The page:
I actually have one of the MMM memory boards.... somewhere in my junk pile.
The F1 required a DEC KA-10 as a "console processor". Since it was a development machine, the console was used to load and run the microcode. It was also an important debugging tool when (not if!) the system did something screwy. There was a modem attached to the KA-10, and in an emergency, Dave Poole could usually be persuaded to dial into it and run diagnostics. Of course, the console machine had its own disk controllers, disks, tape drives, even a line printer, and it ended up holding user accounts and acting as general non-job user disk storage. The KA-10 itself booted from punched paper tape, so a cold-start for the entire system was quite a journey up from ground zero!
When the F1 was up, it probably ran at something like 6 MIPS. That seems really slow by today's standard, but the code had been highly optimized. The original Fortran program, TRANEW had been written by Gary Demos with help from Jim Blinn, the JPL guy that did the pioneering computer-generated fly-by animations for NASA. They had optimized inner loops in assembly code, and had removed every last bit of "extraneous" code from the operating system, TOPS-10. It was really more like Swiss Cheese than an OS.
A second PFR unit acted as an "encoding station", and was attached to a huge Calcomp digitizing tablet. External vector displays had been added, as had another puck, so that the operator could digitize from engineering-type drawings to build a 3D database for the objects used in the animations. There were some fairly sophisticated programs for extruding solids, sweeping shapes through 3D paths, and other wonders, all executing on a PDP-15!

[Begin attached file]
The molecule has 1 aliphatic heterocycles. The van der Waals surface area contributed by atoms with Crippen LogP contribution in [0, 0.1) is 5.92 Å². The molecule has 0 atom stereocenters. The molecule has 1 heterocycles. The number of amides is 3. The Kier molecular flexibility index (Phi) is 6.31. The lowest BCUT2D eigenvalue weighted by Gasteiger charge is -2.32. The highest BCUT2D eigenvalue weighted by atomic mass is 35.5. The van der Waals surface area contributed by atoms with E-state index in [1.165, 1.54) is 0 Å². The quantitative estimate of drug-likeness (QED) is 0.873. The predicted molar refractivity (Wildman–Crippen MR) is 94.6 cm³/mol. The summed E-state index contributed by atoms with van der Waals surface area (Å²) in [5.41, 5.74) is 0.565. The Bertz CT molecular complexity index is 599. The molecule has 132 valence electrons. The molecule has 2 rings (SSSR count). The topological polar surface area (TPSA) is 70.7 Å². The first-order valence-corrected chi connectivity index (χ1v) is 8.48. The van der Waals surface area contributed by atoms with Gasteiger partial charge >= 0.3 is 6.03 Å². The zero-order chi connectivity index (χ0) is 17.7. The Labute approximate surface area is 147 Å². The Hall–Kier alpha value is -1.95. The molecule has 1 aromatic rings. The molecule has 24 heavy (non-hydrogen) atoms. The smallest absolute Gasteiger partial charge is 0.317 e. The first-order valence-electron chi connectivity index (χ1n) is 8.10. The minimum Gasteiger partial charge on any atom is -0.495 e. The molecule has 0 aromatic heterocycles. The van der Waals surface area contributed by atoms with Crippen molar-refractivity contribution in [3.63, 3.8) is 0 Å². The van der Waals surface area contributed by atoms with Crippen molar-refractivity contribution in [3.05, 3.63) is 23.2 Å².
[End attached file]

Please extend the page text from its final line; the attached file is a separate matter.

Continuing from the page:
So when I arrived and saw this system in operation, my initial awe for the amount of pioneering work that had gone into making the system do all the things it had done quickly turned into a sense of dread given the tasks I had before me, which were to: (1) re-assemble enough of the original team-members that had used the system to be able to do feature film production, (2) learn how the system functioned so that it could be maintained and kept working on a grueling production schedule, (3) attempt to find areas where its performance or reliability could be improved, (4) MOVE the system to new facilities that were being built at Paramount Studios, and (5) stay sane!
Jim Rapley, who was one of the maintenance guys who knew the Foonly, and had worked with many of the people as it was developed at Triple-I came onboard first, followed soon by Art Durinski, a designer who had worked on TRON, Adam the Juggler, and many other Foonly projects. Rich Schroeppel, a consultant for Triple-I had done the TOPS-10 hacks and occasionally consulted, as did Jim Dungan, who knew TRANEW and a lot of the code that ran in the PFR.